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It is June 2004, and I am visiting a stylish house, built in 1880 and located on one of Budapest’s most attractive boulevards. Upon stepping inside, one is transported back in time. Not too far back, such as the 19th or the early 20th centuries, when the house no doubt hosted elaborate dinner parties and happy celebrations. Rather to a more recent time, between 1945 and 1956, when, instead of the sounds of laughter and joy, the walls echoed with shrieks of pain and cries of suffering. I have been here over an hour, now, and the walls seem to constrict, the rooms become increasingly suffocating. I feel like the man in Edgar Allan Poe’s “The Premature Burial”; imprisoned in his tomb, with little air left and no escape.


For those unfortunate Hungarians brought here in 1945-56, a more appropriate literary phrase for their experience might be found in Dante’s Divine Comedy, at the gates of hell: “Abandon hope all ye who enter here.” This Neo-Renaissance building, located a pleasant stroll from the Danube River at Andrassy Ut (Street) 60, is now a museum: “The House of Terror”. During 1944-45, when it was called the “House of Loyalty”, the building was the headquarters of the Hungarian Nazis, the Hungarian Arrowcross Party. From 1945-56, after the Soviet Union’s “liberation” of Hungary from the Nazis in World War II, the Hungarian communist political police, assisted by Soviet “advisors” [first the State Security Department (AVO), and then the State Security Authority (AVH)] ruled from the building, at that time called the “House of Horrors”. From this place, Hungarian Nazis and communists and Soviet communists flung out a net of terror that drew in dissenters, opposition politicians, intellectuals, priests, Jews, and anyone else perceived as a threat to regime power. The prisoners suffered unimaginable violations. They were “interrogated”: tortured physically and psychologically, starved, and killed. Political power was maintained with brutality, by, as the Hungarian communist political police called themselves, the “fist of the party”.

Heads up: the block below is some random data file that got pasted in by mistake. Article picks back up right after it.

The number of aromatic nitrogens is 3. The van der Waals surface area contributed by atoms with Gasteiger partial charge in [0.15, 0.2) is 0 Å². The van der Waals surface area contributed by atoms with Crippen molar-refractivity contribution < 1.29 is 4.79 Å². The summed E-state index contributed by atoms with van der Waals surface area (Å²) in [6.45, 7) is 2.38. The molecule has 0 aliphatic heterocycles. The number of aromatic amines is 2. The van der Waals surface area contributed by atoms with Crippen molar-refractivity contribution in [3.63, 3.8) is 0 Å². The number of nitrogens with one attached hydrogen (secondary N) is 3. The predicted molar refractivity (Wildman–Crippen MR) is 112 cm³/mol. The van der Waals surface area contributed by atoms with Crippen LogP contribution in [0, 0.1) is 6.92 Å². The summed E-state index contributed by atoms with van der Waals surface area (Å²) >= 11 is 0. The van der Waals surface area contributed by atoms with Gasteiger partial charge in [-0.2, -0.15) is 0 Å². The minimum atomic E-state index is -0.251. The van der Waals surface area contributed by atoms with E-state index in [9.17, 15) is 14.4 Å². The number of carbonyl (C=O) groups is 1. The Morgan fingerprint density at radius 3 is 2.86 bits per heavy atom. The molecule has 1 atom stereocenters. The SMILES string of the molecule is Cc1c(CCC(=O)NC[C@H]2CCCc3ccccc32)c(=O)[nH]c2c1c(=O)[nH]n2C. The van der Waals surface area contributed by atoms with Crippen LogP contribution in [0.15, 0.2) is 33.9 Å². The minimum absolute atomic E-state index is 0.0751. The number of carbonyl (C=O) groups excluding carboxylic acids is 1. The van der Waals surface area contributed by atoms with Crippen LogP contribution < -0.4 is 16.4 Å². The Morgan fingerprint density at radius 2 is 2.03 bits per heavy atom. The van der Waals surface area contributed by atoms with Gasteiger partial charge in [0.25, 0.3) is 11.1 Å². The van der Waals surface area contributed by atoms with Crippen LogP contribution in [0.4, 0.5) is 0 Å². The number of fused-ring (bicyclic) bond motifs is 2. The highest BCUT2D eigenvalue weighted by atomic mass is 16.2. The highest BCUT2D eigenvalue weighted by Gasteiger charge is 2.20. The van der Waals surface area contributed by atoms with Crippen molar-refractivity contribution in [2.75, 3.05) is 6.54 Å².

As I tour the Hungarian House of Terror, I brood about another, more recent House of Terror: Abu Ghraib Prison in Iraq. “Under Saddam Hussein, Abu Ghraib’s crooked concrete block walls and jagged watchtowers corralled as many as 15,000 prisoners at a time, many of whom were tortured and executed.” (Jim Krane, Associated Press, 7 May 2004) At Abu Ghraib, Saddam Hussein treated his enemies as the Nazis and communists did theirs in Budapest’s House of Terror. Abu Ghraib is also the place where, as we see in the recent, infamous prison pictures, after the fall of Saddam’s regime American soldiers humiliated and abused Iraqi prisoners. Under American occupation, this place retains its name. I tour one House of Terror, think of the other, and ask myself with chagrin: how could Americans tread a path even remotely similar to Nazis, communists, and Saddam Hussein?